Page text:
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Behavioural Neurology
Volume 2016 (2016), Article ID 5965894, 8 pages
Research Article

Stress Recovery Effects of High- and Low-Frequency Amplified Music on Heart Rate Variability

1Department of Nursing, School of Health Sciences, Tokai University, Kanagawa, Japan
2Department of Physical Medicine and Rehabilitation, Tohoku University Graduate School of Medicine, Sendai, Japan
3Department of Rehabilitation, Teikyo University Chiba Medical Center, Chiba, Japan
4Graduate School of Core Ethics and Frontier Sciences, Ritsumeikan University, Kyoto, Japan
5Department of Physical Medicine and Rehabilitation, Tohoku University Graduate School of Biomedical Engineering, Sendai, Japan

Received 10 March 2016; Revised 18 June 2016; Accepted 23 June 2016

Academic Editor: Enzo Emanuele

Copyright © 2016 Yoshie Nakajima et al. This is an open access article distributed under the Creative Commons Attribution License, which permits unrestricted use, distribution, and reproduction in any medium, provided the original work is properly cited.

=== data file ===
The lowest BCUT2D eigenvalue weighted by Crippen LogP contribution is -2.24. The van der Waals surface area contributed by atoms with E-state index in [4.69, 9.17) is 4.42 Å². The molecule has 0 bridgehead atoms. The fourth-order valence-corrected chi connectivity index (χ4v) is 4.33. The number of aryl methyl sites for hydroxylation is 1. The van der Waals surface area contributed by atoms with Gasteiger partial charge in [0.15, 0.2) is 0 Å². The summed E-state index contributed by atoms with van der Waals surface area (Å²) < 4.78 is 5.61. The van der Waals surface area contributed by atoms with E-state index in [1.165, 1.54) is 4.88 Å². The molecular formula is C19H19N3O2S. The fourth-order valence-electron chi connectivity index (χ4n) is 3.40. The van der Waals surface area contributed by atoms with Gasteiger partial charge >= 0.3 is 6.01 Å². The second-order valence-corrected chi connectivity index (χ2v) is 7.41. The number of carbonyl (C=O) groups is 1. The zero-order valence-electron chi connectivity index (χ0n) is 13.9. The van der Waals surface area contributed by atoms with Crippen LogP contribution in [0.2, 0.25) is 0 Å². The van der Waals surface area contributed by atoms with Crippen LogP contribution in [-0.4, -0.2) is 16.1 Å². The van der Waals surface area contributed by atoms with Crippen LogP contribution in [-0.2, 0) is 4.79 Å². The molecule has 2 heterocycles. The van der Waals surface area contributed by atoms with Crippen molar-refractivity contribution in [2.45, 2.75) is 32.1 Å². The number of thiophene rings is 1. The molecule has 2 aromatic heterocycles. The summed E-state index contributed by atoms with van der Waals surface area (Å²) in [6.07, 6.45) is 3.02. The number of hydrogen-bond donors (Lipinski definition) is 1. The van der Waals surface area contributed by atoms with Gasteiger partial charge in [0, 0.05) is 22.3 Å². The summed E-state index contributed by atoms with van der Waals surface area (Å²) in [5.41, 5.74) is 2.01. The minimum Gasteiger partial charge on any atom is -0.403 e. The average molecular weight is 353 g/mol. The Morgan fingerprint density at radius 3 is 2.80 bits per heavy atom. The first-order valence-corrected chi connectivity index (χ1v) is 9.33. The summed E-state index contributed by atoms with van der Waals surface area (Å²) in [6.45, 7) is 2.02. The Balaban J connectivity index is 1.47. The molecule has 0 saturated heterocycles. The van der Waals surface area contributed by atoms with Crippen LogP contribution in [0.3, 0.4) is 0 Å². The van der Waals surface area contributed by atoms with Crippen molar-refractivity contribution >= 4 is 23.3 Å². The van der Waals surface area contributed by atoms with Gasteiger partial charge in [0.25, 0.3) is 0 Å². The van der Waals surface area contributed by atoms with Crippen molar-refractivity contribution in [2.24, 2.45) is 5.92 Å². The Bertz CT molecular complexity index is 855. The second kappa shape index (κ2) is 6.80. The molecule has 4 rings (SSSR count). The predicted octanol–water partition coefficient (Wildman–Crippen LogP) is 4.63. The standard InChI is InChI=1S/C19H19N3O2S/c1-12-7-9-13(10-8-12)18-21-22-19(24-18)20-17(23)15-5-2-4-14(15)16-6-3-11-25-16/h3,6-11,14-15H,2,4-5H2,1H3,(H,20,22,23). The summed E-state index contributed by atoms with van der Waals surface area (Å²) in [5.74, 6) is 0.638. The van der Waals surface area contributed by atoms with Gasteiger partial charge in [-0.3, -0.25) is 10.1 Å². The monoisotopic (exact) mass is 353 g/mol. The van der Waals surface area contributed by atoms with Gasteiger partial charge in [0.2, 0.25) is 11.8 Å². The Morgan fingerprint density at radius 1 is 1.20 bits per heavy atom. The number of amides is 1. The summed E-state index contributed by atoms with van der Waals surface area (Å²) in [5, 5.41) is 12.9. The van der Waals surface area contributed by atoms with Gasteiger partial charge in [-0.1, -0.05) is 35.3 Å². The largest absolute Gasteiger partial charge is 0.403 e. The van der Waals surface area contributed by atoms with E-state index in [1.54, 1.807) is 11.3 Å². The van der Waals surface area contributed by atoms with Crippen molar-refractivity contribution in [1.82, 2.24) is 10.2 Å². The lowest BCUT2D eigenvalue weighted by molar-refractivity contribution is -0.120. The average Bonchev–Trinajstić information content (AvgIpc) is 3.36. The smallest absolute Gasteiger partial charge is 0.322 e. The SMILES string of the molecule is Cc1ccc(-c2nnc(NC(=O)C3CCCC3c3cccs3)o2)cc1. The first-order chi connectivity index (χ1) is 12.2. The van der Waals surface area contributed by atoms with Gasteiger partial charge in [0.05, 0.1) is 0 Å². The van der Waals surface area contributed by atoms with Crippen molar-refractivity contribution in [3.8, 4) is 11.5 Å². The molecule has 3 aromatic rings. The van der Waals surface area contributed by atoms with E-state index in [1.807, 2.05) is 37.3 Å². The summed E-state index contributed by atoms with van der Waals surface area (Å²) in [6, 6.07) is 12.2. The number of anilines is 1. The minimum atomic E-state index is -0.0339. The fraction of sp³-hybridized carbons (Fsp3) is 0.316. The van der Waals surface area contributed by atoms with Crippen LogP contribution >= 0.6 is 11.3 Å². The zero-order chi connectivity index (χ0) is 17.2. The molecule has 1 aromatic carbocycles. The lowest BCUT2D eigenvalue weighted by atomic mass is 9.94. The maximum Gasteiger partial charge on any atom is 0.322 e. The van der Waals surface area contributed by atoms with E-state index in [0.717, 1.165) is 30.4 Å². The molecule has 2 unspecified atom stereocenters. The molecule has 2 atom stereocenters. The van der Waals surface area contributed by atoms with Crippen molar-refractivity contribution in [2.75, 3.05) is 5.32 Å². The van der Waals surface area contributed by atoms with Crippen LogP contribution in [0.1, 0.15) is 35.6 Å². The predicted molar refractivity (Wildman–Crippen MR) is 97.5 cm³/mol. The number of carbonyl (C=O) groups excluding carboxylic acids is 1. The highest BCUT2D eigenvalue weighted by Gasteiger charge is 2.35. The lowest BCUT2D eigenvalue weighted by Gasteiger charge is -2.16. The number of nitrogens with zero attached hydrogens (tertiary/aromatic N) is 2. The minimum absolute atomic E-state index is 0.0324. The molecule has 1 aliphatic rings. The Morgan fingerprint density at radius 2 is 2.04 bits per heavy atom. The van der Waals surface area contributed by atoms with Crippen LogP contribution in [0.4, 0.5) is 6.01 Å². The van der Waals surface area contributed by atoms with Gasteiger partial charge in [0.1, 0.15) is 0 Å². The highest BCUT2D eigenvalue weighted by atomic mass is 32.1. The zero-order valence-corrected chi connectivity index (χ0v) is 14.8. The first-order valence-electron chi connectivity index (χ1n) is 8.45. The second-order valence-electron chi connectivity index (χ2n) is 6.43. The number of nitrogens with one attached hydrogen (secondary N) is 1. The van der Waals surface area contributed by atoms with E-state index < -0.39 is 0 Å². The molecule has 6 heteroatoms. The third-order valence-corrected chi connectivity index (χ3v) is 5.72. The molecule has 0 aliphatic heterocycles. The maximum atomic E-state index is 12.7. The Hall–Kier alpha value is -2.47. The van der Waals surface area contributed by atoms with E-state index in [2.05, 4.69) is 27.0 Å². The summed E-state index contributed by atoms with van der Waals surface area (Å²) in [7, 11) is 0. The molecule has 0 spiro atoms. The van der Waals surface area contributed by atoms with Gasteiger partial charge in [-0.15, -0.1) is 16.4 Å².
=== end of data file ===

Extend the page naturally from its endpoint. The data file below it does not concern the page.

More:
Sounds can induce autonomic responses in listeners. However, the modulatory effect of specific frequency components of music is not fully understood. Here, we examined the role of the frequency component of music on autonomic responses. Specifically, we presented music that had been amplified in the high- or low-frequency domains. Twelve healthy women listened to white noise, a stress-inducing noise, and then one of three versions of a piece of music: original, low-, or high-frequency amplified. To measure autonomic response, we calculated the high-frequency normalized unit (HFnu), low-frequency normalized unit, and the LF/HF ratio from the heart rate using electrocardiography. We defined the stress recovery ratio as the value obtained after participants listened to music following scratching noise, normalized by the value obtained after participants listened to white noise after the stress noise, in terms of the HFnu, low-frequency normalized unit, LF/HF ratio, and heart rate. Results indicated that high-frequency amplified music had the highest HFnu of the three versions. The stress recovery ratio of HFnu under the high-frequency amplified stimulus was significantly larger than that under the low-frequency stimulus. Our results suggest that the high-frequency component of music plays a greater role in stress relief than low-frequency components.